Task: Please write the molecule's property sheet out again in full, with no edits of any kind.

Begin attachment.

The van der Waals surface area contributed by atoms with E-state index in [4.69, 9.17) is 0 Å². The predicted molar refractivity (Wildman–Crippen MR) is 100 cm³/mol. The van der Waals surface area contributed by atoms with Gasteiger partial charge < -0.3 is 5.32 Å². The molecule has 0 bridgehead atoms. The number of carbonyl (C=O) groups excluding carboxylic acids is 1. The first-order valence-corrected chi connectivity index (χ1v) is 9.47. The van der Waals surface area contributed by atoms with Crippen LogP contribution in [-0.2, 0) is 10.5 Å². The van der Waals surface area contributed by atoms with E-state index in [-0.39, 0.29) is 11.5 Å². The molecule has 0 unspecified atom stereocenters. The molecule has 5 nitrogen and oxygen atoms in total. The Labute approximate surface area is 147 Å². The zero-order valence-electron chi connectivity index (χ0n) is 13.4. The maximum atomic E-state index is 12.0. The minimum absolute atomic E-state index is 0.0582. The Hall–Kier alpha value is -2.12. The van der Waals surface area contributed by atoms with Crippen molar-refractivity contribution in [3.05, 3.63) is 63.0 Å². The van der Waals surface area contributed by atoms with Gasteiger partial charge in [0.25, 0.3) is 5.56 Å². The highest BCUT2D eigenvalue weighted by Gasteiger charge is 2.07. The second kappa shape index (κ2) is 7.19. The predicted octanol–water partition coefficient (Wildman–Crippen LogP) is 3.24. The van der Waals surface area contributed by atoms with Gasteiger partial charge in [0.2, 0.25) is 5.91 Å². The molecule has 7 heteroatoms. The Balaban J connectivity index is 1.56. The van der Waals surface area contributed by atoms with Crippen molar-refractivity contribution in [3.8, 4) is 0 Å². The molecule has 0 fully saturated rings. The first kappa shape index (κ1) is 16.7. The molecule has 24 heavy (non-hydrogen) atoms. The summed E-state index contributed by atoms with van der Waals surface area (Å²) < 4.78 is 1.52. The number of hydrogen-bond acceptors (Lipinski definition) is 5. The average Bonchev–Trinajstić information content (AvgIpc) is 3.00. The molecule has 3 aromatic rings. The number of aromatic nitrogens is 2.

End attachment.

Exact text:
The van der Waals surface area contributed by atoms with E-state index in [4.69, 9.17) is 0 Å². The predicted molar refractivity (Wildman–Crippen MR) is 100 cm³/mol. The van der Waals surface area contributed by atoms with Gasteiger partial charge < -0.3 is 5.32 Å². The molecule has 0 bridgehead atoms. The number of carbonyl (C=O) groups excluding carboxylic acids is 1. The first-order valence-corrected chi connectivity index (χ1v) is 9.47. The van der Waals surface area contributed by atoms with Crippen LogP contribution in [-0.2, 0) is 10.5 Å². The van der Waals surface area contributed by atoms with E-state index in [-0.39, 0.29) is 11.5 Å². The molecule has 0 unspecified atom stereocenters. The molecule has 5 nitrogen and oxygen atoms in total. The Labute approximate surface area is 147 Å². The zero-order valence-electron chi connectivity index (χ0n) is 13.4. The maximum atomic E-state index is 12.0. The minimum absolute atomic E-state index is 0.0582. The Hall–Kier alpha value is -2.12. The van der Waals surface area contributed by atoms with Crippen molar-refractivity contribution in [3.05, 3.63) is 63.0 Å². The van der Waals surface area contributed by atoms with Gasteiger partial charge in [0.25, 0.3) is 5.56 Å². The highest BCUT2D eigenvalue weighted by Gasteiger charge is 2.07. The second kappa shape index (κ2) is 7.19. The predicted octanol–water partition coefficient (Wildman–Crippen LogP) is 3.24. The van der Waals surface area contributed by atoms with Gasteiger partial charge in [0.2, 0.25) is 5.91 Å². The molecule has 7 heteroatoms. The Balaban J connectivity index is 1.56. The van der Waals surface area contributed by atoms with Crippen molar-refractivity contribution in [3.8, 4) is 0 Å². The molecule has 0 fully saturated rings. The first kappa shape index (κ1) is 16.7. The molecule has 24 heavy (non-hydrogen) atoms. The summed E-state index contributed by atoms with van der Waals surface area (Å²) < 4.78 is 1.52. The number of hydrogen-bond acceptors (Lipinski definition) is 5. The average Bonchev–Trinajstić information content (AvgIpc) is 3.00. The molecule has 3 aromatic rings. The number of aromatic nitrogens is 2.